Stop Telling Us To Be Terrified. We Should Be Pissed.

Fear makes us freeze. Anger makes us fight back.

Theo Anderson

When you’re told to be terrified, be outraged instead. It’ll do you and the movement a lot more good, and go a lot further in producing the hope, creativity and determination that we need to meet the current challenges. (Ted Eytan/ Flickr)

Plain old fear isn’t enough any­more, appar­ent­ly. Since the elec­tion, dozens of head­lines and essays have urged us to be ter­ri­fied about the admin­is­tra­tion of Don­ald Trump.

"Intimidation is the most powerful tool of every would-be and actual tyrant."

A par­tial list of things that you must be ter­ri­fied about includes: Steve Ban­non’s influ­ence, Trump’s unhinged opti­mism, Trump’s utter incom­pe­tence, Trump’s Cab­i­net picks, Trump, him­self, just in gen­er­al, and most of his actions since tak­ing office, Trump’s impact on cli­mate-change, Trump and the GOP’s plan to repeal Oba­macare, the impli­ca­tions of Trump’s poli­cies for women and his treat­ment of the press. One piece called Trump’s behav­ior not only ter­ri­fy­ing but pet­ri­fy­ing,” which lit­er­al­ly means fear so acute that it cre­ates paralysis. 

Trump’s behav­ior and agen­da are hideous for these rea­sons and many more. But are ter­ror and paral­y­sis real­ly what we should encour­age? They’re under­stand­able, but call­ing Trump and his cabal of char­la­tans, flunkies and lunatics ter­ri­fy­ing” gives them a cer­tain per­verse respect. And it plays right into their agen­da. Intim­i­da­tion is the most pow­er­ful tool of every would-be and actu­al tyrant. Bet­ter to be feared than loved if you can­not be both, as Nic­colò Machi­avel­li advised.

The odd thing about the ubiq­ui­ty of the ter­ri­fy­ing” mantra is that it cuts against what is maybe the most deeply ingrained tru­ism in all of Amer­i­can pol­i­tics: The only thing we have to fear is fear itself,” as Franklin Roo­sevelt said in his first inau­gur­al address, a warn­ing that was repeat­ed most recent­ly, if less mem­o­rably, in Barack Obama’s farewell speech in ear­ly Jan­u­ary: Democ­ra­cy can buck­le when it gives in to fear … So let’s be vig­i­lant, but not afraid.”

Com­pare the cur­rent drum­beat of fear-mon­ger­ing with the Tea Par­ty and its dom­i­nant emo­tion: anger. Tea Partiers were pissed. Out­raged. As a New York Times writer not­ed, in mid-2010: The seething anger that seems to be an indige­nous aspect of the Tea Par­ty move­ment … is already reshap­ing our polit­i­cal landscape.”

Indeed, it was. A 2013 analy­sis found that the move­ment was respon­si­ble for between 2.7 and 5.5 mil­lion addi­tion­al votes for the GOP in the House in the 2010 elec­tion, in which Repub­li­cans gained con­trol of that cham­ber by pick­ing up 63 seats and cre­at­ed a fortress against pro­gres­sive poli­cies being con­sid­ered, much less passed, for the remain­der of the Oba­ma administration.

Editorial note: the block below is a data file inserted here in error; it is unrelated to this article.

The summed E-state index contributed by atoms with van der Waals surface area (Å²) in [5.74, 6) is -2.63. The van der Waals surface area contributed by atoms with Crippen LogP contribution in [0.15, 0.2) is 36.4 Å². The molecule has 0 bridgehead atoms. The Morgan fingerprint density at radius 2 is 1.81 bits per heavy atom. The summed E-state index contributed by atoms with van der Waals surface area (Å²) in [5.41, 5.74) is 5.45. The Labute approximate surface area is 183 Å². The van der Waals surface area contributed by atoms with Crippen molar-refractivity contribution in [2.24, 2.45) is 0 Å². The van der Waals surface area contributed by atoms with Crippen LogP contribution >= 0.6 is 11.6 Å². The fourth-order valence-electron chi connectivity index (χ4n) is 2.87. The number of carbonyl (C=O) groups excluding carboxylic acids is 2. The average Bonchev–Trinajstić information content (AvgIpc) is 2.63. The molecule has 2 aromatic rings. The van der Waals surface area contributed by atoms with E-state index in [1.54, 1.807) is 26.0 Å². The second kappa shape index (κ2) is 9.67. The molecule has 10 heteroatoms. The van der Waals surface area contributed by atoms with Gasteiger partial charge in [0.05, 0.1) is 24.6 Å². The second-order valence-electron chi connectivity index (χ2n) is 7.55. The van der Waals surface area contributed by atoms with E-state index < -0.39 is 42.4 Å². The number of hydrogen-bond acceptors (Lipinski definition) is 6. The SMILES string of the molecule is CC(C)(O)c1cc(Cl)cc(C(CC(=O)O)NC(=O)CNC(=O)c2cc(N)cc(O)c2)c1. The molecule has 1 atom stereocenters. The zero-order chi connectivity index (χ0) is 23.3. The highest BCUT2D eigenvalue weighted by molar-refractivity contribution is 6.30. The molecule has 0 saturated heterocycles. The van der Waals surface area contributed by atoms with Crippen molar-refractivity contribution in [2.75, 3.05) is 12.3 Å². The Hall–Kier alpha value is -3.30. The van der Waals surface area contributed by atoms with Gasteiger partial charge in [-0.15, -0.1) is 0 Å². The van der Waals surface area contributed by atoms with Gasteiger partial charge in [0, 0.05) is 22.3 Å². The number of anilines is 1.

There’s an estab­lished sci­ence and psy­chol­o­gy to this. Fear clouds judge­ment and forces retreat, which is why Tea Partiers didn’t hold up signs telling each oth­er to be ter­ri­fied. They got angry and demand­ed that the gov­ern­ment stay the hell away from their Social Secu­ri­ty and Medicare.

Anger engages the mind and ignites more of the emo­tions that the resis­tance” needs to cul­ti­vate right now. It not only moves us toward what we want but fuels opti­mism, cre­ative brain­storm­ing, and prob­lem solv­ing by focus­ing mind and mood in high­ly refined ways,” as Psy­chol­o­gy Today recent­ly not­ed. Brain­wise, it is the polar oppo­site of fear, sad­ness, dis­gust, and anx­i­ety — feel­ings that prompt avoid­ance … When the gall ris­es, it pro­pels the irate toward chal­lenges they oth­er­wise would flee.”

The rea­sons to feel fear are plen­ty obvi­ous. They don’t need to be encour­aged. When you’re told to be ter­ri­fied, be out­raged instead. It’ll do you and the move­ment a lot more good, and go a lot fur­ther in pro­duc­ing the hope, cre­ativ­i­ty and deter­mi­na­tion that we need to meet the cur­rent challenges. 

Theo Ander­son is an In These Times con­tribut­ing writer. He has a Ph.D. in mod­ern U.S. his­to­ry from Yale and writes on the intel­lec­tu­al and reli­gious his­to­ry of con­ser­vatism and pro­gres­sivism in the Unit­ed States. Fol­low him on Twit­ter @Theoanderson7.
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